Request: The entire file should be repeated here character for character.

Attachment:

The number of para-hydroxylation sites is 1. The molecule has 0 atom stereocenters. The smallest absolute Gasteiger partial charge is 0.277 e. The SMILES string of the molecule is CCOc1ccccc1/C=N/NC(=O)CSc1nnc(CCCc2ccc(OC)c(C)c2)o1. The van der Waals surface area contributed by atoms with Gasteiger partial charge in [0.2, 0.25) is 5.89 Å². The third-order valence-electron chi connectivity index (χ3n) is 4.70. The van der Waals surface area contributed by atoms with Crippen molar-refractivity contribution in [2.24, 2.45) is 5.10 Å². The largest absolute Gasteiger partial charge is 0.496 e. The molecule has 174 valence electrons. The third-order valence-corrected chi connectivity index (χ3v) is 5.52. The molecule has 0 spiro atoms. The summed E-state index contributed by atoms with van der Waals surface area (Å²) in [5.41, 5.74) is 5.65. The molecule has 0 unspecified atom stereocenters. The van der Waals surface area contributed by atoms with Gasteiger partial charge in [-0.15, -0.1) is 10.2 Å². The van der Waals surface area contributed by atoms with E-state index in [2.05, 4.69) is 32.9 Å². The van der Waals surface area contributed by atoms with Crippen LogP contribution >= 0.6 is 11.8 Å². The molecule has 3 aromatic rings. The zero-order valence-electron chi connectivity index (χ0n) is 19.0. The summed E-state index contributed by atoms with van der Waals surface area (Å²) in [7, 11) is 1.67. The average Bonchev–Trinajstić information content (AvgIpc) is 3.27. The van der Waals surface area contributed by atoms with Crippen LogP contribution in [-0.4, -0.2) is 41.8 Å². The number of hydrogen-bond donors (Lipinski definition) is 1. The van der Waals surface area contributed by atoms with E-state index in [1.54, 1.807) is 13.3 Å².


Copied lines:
The number of para-hydroxylation sites is 1. The molecule has 0 atom stereocenters. The smallest absolute Gasteiger partial charge is 0.277 e. The SMILES string of the molecule is CCOc1ccccc1/C=N/NC(=O)CSc1nnc(CCCc2ccc(OC)c(C)c2)o1. The van der Waals surface area contributed by atoms with Gasteiger partial charge in [0.2, 0.25) is 5.89 Å². The third-order valence-electron chi connectivity index (χ3n) is 4.70. The van der Waals surface area contributed by atoms with Crippen molar-refractivity contribution in [2.24, 2.45) is 5.10 Å². The largest absolute Gasteiger partial charge is 0.496 e. The molecule has 174 valence electrons. The third-order valence-corrected chi connectivity index (χ3v) is 5.52. The molecule has 0 spiro atoms. The summed E-state index contributed by atoms with van der Waals surface area (Å²) in [5.41, 5.74) is 5.65. The molecule has 0 unspecified atom stereocenters. The van der Waals surface area contributed by atoms with Gasteiger partial charge in [-0.15, -0.1) is 10.2 Å². The van der Waals surface area contributed by atoms with E-state index in [2.05, 4.69) is 32.9 Å². The van der Waals surface area contributed by atoms with Crippen LogP contribution >= 0.6 is 11.8 Å². The molecule has 3 aromatic rings. The zero-order valence-electron chi connectivity index (χ0n) is 19.0. The summed E-state index contributed by atoms with van der Waals surface area (Å²) in [7, 11) is 1.67. The average Bonchev–Trinajstić information content (AvgIpc) is 3.27. The van der Waals surface area contributed by atoms with Crippen LogP contribution in [-0.4, -0.2) is 41.8 Å². The number of hydrogen-bond donors (Lipinski definition) is 1. The van der Waals surface area contributed by atoms with E-state index in [1.54, 1.807) is 13.3 Å².